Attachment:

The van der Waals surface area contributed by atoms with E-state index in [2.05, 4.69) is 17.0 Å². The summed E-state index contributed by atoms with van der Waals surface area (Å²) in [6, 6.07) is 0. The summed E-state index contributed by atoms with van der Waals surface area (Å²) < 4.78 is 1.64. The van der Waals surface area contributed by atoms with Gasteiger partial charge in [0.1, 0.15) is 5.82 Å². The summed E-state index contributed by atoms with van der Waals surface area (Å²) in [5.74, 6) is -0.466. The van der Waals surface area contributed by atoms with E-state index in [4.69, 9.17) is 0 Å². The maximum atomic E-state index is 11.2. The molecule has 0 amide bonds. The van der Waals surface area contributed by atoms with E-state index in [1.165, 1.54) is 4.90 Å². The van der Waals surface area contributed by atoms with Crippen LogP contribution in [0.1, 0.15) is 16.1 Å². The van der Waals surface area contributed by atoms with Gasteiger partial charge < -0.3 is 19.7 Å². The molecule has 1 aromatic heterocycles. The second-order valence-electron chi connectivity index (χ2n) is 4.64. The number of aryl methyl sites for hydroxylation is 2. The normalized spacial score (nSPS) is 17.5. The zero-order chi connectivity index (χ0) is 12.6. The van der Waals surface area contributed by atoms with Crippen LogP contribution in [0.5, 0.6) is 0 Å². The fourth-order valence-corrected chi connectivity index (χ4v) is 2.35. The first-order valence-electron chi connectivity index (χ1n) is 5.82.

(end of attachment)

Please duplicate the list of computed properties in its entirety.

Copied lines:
The van der Waals surface area contributed by atoms with E-state index in [2.05, 4.69) is 17.0 Å². The summed E-state index contributed by atoms with van der Waals surface area (Å²) in [6, 6.07) is 0. The summed E-state index contributed by atoms with van der Waals surface area (Å²) < 4.78 is 1.64. The van der Waals surface area contributed by atoms with Gasteiger partial charge in [0.1, 0.15) is 5.82 Å². The summed E-state index contributed by atoms with van der Waals surface area (Å²) in [5.74, 6) is -0.466. The van der Waals surface area contributed by atoms with E-state index in [4.69, 9.17) is 0 Å². The maximum atomic E-state index is 11.2. The molecule has 0 amide bonds. The van der Waals surface area contributed by atoms with E-state index in [1.165, 1.54) is 4.90 Å². The van der Waals surface area contributed by atoms with Crippen LogP contribution in [0.1, 0.15) is 16.1 Å². The van der Waals surface area contributed by atoms with Gasteiger partial charge < -0.3 is 19.7 Å². The molecule has 1 aromatic heterocycles. The second-order valence-electron chi connectivity index (χ2n) is 4.64. The number of aryl methyl sites for hydroxylation is 2. The normalized spacial score (nSPS) is 17.5. The zero-order chi connectivity index (χ0) is 12.6. The van der Waals surface area contributed by atoms with Crippen LogP contribution in [0.5, 0.6) is 0 Å². The fourth-order valence-corrected chi connectivity index (χ4v) is 2.35. The first-order valence-electron chi connectivity index (χ1n) is 5.82.